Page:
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Suicide in the context of terminal illness, or a loss of quality of life, physician-assisted suicide … I have conflicting feelings. I am adamantly opposed to physician-assisted suicide. If people want to kill themselves, they can acquire their own means to do so. Yes, this is a disadvantage to some, but by insisting all have the same opportunity we open the doors wide for abuse.
These thoughts are shaped by my religious beliefs, as well as my experiences with kids and adults with developmental disabilities, and my work with medical patients. I certainly don’t expect anyone who doesn’t share my religious beliefs to agree.
However, I often hear arguments such as, “If I lose my ability to think, I’m not myself,” or, “If I’m a burden, I’m not myself,” and others that seem to value humans for their ability to think, or care for themselves. Quality of life is often a key component to these arguments.
These messy thoughts are captured in an article in The New York Times Magazine today called The Last Day of Her Life. It discusses the diagnosis and demise of a prominent psychologist and gender studies professor, Sandra (Sandy) Bem. When she was diagnosed with Alzheimer’s, she “vowed that she would figure out a way to take her own life before the disease took it from her.” The confided these plans to her inner circle, who “tried to tune out [their] own anticipatory grief” to “focus on helping Sandy die the way she wanted to.”
As the disease progressed, her life became more limited, and her personality changed, but she continued to enjoy it. Her inner circle began to hope she would reconsider her plan: “The old Sandy, who valued her rationality and her agency, had been clear that she would be unwilling to keep living when she could no longer articulate coherent thoughts. But this newer Sandy didn’t seem unhappy living her life in this compromised way. Ultimately, who should make the decision to die, the old Sandy or the new one?”
The magazine discusses Ronald Dworkin’s famous or infamous arguments in Life’s Dominion: An Argument About Abortion, Euthanasia and Individual Freedom:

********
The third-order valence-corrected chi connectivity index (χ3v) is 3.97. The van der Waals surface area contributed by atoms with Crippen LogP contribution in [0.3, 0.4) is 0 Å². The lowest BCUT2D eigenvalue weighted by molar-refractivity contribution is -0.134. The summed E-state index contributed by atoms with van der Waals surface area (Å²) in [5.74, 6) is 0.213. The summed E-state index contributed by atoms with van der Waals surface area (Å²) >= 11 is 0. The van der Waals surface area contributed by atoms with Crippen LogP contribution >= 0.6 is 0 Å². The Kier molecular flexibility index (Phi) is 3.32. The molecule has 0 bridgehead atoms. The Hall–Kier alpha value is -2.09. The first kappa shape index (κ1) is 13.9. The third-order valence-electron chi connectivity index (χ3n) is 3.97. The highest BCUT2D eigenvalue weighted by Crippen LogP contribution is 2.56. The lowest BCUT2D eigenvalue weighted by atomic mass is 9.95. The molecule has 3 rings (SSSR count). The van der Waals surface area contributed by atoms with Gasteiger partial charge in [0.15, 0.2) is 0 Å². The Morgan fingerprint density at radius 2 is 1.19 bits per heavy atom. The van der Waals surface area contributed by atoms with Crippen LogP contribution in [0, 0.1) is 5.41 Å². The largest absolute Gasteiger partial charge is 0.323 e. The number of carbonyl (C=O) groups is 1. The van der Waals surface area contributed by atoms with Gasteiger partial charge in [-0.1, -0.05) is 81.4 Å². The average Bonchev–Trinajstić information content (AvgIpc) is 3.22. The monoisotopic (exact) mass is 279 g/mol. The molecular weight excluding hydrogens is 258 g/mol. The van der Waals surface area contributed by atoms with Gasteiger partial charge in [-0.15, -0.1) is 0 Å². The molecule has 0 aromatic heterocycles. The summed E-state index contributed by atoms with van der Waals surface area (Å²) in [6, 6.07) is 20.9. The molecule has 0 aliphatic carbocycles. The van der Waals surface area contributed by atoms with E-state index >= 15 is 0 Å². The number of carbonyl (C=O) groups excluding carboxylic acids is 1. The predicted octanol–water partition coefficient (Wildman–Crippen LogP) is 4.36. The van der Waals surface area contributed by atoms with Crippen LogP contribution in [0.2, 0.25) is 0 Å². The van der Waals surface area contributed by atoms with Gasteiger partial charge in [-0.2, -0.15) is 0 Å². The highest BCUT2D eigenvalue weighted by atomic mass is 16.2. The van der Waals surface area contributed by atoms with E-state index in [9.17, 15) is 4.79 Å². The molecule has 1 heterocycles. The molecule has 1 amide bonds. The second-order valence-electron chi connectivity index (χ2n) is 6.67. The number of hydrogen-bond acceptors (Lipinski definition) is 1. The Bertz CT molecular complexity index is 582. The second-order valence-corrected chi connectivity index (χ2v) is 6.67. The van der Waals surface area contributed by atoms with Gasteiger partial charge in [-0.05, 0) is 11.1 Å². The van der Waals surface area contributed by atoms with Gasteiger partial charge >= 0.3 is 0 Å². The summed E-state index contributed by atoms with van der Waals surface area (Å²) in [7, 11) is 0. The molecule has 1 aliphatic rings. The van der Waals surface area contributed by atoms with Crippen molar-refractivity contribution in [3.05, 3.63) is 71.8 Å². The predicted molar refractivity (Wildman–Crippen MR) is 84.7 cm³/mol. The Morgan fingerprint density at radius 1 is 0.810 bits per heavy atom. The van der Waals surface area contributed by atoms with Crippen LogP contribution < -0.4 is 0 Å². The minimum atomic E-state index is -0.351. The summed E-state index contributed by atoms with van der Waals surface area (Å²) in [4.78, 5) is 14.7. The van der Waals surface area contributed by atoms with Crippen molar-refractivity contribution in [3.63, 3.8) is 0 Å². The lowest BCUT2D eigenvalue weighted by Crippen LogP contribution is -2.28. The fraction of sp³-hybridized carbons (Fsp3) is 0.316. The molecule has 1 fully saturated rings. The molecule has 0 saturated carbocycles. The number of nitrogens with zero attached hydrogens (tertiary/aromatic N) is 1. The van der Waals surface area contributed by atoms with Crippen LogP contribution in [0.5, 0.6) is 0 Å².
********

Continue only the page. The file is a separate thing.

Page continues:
[He] wrote about a kind of hierarchy of needs for people in Sandy’s situation, who want their autonomy to be respected even as disease changes the essence of who they are and what autonomy means. He differentiated between “critical interests” (personal goals and desires that make life worth living) and “experiential interests” (enjoying listening to music, for instance, or eating chocolate ice cream). Sandy was appreciating her experiential interests — playing with Felix and working in her garden — but her critical interests were far more sophisticated and were moving out of her reach.
I like his distinction between critical interests and experiential interests. But he values critical interests over experiential ones. This reflects a preference I often see in very bright or educated people. Dworkin is even more specific:
Critical interests should take priority when making end-of-life choices on behalf of someone whose changed state renders her less capable of deciding on her own, Dworkin wrote, because critical interests reflect your true identity. The new Sandy seemed to love being a grandmother, but it was important to take into account what the old Sandy would have wanted.
I often wonder: If someone was adamantly against ending his own life when he was able to articulate his critical interests, but changed his mind when his interests were limited to experiential ones, would Dworkin still be support his original choice? Or does he like his reasoning because it so often works out as he wishes it to?
The next comments are from Sandy’s ex-husband (emphasis mine):
“I still feel as though I’m me,” she told him on one ride. “Do you agree?” He did, sort of. In fact, he was surprised by how much herself Sandy could still be, even as she became less and less the formidable thinker he had always known. He was surprised too to discover that it didn’t matter to him. “I realized how little of the fact that she was an intellectual played into my feelings for her,” he said. “They were feelings for her, not her intelligence. And they were still all there.”
They were still all there … even when her ability to think critically was gone.
As you can probably imagine, this story ends with Sandy taking her own life. What do you think about this? What experiences have shaped your thoughts?